The narrator is telling the story of her mother, Irini, who was a member of the team. It’s not quite a biography because the narrator is not committed to telling us the truth. What she doesn’t know, she will make up. Of her mother,

She was a good parent for the kind of kid I was. Another mother might have believed, and might even have convinced me, that I was untrustworthy, tricky, or evasive. In fact, I was all these things. But was driven primarily by a love of drama. My mother always made it seem like a gift.

We are in small town Minnesota. The War is over, but the men have not come back. A generation of young women work in the cereal mill – and in the Good Housekeeping type kitchen where recipes are developed – and wonder what will become of them. The mill owner forms them into all-girls team to play in neighboring towns as good publicity. They eat a bowl of his cereal before every game and will have an ape as a mascot just as soon as he can sign one up. They usually lose, but that’s not the point. They will wear uniforms and they will travel and these attributes are known to be very attractive to men.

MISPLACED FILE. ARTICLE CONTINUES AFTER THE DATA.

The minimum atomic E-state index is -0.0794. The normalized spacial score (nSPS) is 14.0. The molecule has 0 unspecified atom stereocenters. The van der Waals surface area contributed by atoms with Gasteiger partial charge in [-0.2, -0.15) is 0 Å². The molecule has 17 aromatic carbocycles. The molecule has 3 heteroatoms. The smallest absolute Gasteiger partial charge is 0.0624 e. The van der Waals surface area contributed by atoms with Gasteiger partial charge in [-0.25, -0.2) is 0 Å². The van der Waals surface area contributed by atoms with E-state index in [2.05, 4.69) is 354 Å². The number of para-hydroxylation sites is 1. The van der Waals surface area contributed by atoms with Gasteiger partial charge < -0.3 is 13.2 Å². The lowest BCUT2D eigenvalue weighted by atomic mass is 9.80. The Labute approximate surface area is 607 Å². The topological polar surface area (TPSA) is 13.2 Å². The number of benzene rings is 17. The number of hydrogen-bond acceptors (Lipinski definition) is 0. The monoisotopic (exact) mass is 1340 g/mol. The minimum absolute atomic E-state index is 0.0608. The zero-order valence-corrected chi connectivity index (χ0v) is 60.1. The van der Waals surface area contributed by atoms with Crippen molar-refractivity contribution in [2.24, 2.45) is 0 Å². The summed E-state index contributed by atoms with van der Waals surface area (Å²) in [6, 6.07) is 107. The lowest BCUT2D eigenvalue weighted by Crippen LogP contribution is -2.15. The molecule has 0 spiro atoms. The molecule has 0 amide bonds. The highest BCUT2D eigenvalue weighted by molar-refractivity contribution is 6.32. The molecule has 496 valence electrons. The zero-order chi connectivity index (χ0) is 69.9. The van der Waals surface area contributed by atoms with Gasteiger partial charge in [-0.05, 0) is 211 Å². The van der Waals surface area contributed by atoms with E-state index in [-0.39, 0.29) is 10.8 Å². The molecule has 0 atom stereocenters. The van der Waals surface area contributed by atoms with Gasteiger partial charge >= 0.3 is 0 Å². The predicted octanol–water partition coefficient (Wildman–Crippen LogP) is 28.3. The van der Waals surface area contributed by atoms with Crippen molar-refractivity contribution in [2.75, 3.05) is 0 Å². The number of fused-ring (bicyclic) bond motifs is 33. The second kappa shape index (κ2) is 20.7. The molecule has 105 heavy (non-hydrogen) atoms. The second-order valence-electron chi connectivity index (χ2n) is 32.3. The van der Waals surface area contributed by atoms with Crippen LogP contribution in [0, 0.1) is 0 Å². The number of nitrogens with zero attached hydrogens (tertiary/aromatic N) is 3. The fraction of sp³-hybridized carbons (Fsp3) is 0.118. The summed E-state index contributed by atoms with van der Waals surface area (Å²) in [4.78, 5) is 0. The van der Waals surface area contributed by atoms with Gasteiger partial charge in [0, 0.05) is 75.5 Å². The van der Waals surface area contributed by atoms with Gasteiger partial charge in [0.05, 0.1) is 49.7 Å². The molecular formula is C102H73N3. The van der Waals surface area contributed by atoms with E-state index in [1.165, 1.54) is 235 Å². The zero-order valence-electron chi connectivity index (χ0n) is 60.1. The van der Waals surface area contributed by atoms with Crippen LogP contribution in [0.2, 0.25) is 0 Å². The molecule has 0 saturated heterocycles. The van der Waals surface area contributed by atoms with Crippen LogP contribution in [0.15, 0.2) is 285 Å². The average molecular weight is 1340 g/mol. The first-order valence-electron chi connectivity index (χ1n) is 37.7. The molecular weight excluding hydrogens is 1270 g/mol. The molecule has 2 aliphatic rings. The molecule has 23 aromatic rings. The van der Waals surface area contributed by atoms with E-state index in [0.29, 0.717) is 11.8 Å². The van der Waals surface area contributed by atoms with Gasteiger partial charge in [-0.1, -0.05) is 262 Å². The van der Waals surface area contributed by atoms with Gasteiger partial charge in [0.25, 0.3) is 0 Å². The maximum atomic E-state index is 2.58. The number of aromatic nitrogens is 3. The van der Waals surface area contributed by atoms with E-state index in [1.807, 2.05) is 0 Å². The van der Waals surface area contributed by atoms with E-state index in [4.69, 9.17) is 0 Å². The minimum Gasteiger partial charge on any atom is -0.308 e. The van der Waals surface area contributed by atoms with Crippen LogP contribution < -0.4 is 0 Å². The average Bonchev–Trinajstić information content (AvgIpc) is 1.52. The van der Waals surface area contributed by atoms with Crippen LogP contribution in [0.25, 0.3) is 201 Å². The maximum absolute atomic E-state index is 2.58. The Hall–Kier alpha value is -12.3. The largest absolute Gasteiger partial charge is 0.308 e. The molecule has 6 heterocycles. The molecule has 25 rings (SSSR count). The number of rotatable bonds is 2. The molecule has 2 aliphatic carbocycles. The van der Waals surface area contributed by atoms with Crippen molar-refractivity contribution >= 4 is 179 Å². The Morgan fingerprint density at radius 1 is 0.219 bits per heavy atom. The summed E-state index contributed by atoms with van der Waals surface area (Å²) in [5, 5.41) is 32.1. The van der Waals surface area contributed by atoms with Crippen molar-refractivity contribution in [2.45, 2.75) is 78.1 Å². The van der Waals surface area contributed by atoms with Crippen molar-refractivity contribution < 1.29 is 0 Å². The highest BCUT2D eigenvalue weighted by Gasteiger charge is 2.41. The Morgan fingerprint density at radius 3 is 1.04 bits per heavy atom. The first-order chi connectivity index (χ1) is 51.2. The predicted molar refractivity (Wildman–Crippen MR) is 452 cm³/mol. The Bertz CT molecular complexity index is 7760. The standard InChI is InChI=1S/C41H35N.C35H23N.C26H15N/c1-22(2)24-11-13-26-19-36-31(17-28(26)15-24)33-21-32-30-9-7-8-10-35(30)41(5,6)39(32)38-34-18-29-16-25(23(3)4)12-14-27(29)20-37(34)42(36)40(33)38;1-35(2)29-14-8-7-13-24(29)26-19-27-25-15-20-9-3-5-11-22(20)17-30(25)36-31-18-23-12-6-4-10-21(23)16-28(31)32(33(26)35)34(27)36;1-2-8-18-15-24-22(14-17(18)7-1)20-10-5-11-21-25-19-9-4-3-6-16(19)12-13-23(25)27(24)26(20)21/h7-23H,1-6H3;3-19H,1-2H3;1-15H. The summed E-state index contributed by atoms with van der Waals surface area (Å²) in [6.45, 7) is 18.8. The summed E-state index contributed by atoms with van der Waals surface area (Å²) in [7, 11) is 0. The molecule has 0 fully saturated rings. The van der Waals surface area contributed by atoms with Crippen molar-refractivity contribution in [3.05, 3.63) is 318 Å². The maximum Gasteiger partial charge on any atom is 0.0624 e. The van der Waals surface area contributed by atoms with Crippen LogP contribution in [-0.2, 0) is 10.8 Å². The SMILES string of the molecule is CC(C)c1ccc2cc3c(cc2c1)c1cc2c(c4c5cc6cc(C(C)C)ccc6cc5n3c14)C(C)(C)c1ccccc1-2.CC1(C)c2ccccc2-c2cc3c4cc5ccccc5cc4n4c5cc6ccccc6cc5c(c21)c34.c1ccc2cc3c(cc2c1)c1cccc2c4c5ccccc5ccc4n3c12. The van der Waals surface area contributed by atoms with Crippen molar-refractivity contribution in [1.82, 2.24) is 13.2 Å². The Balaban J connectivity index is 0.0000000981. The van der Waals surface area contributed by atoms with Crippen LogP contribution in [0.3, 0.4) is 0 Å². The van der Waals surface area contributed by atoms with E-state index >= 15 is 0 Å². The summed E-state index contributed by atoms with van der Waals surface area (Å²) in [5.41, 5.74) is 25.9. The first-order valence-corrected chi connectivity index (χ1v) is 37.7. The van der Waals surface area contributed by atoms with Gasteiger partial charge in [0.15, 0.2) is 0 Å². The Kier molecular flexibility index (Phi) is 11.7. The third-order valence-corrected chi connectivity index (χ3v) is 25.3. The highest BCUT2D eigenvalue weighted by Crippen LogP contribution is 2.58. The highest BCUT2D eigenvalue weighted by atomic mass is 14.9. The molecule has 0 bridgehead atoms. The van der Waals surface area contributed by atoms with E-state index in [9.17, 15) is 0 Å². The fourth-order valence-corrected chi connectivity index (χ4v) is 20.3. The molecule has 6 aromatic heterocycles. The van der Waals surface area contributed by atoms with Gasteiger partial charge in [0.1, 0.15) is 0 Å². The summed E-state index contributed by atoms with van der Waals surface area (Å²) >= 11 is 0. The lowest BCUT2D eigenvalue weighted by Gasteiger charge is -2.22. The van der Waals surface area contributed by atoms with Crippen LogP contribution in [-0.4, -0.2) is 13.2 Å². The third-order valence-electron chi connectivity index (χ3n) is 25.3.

Fowler gives us a wide range of characters, quietly understated. Since Irini’s mother had died years before, she is being brought up by her optimistic but alcoholic father. He takes certain responsibilities seriously and finds it easier to meet them when playing catch.

“…This is the big story, the story of humanity. Throw in a few wars and a few diseases and a few acts of God and you have the history of the world.”

“I just can’t believe that everyone would do that. I don’t believe it. I can’t believe that you believe it.”